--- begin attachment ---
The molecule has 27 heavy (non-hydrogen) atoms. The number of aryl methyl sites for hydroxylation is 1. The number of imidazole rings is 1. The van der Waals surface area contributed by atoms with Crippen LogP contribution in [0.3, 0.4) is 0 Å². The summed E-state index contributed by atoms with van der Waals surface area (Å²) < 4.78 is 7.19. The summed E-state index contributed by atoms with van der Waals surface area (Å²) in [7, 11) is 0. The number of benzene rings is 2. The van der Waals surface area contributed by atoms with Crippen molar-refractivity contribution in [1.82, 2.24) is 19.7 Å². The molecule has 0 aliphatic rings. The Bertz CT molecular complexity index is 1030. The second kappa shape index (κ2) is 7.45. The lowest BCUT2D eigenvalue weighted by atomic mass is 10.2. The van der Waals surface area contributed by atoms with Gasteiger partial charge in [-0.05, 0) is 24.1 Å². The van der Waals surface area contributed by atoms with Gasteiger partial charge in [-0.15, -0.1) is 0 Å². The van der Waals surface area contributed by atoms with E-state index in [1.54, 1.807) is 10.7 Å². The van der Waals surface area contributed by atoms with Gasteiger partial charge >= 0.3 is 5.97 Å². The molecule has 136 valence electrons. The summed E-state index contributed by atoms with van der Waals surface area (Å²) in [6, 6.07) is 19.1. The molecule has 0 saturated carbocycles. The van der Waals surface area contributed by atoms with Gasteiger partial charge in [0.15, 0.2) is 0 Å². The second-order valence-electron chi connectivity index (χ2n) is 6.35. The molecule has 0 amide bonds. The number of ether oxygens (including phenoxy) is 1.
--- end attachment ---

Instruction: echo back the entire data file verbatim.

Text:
The molecule has 27 heavy (non-hydrogen) atoms. The number of aryl methyl sites for hydroxylation is 1. The number of imidazole rings is 1. The van der Waals surface area contributed by atoms with Crippen LogP contribution in [0.3, 0.4) is 0 Å². The summed E-state index contributed by atoms with van der Waals surface area (Å²) < 4.78 is 7.19. The summed E-state index contributed by atoms with van der Waals surface area (Å²) in [7, 11) is 0. The number of benzene rings is 2. The van der Waals surface area contributed by atoms with Crippen molar-refractivity contribution in [1.82, 2.24) is 19.7 Å². The molecule has 0 aliphatic rings. The Bertz CT molecular complexity index is 1030. The second kappa shape index (κ2) is 7.45. The lowest BCUT2D eigenvalue weighted by atomic mass is 10.2. The van der Waals surface area contributed by atoms with Gasteiger partial charge in [-0.05, 0) is 24.1 Å². The van der Waals surface area contributed by atoms with Gasteiger partial charge in [-0.15, -0.1) is 0 Å². The van der Waals surface area contributed by atoms with E-state index in [1.54, 1.807) is 10.7 Å². The van der Waals surface area contributed by atoms with Gasteiger partial charge >= 0.3 is 5.97 Å². The molecule has 136 valence electrons. The summed E-state index contributed by atoms with van der Waals surface area (Å²) in [6, 6.07) is 19.1. The molecule has 0 saturated carbocycles. The van der Waals surface area contributed by atoms with Gasteiger partial charge in [0.15, 0.2) is 0 Å². The second-order valence-electron chi connectivity index (χ2n) is 6.35. The molecule has 0 amide bonds. The number of ether oxygens (including phenoxy) is 1.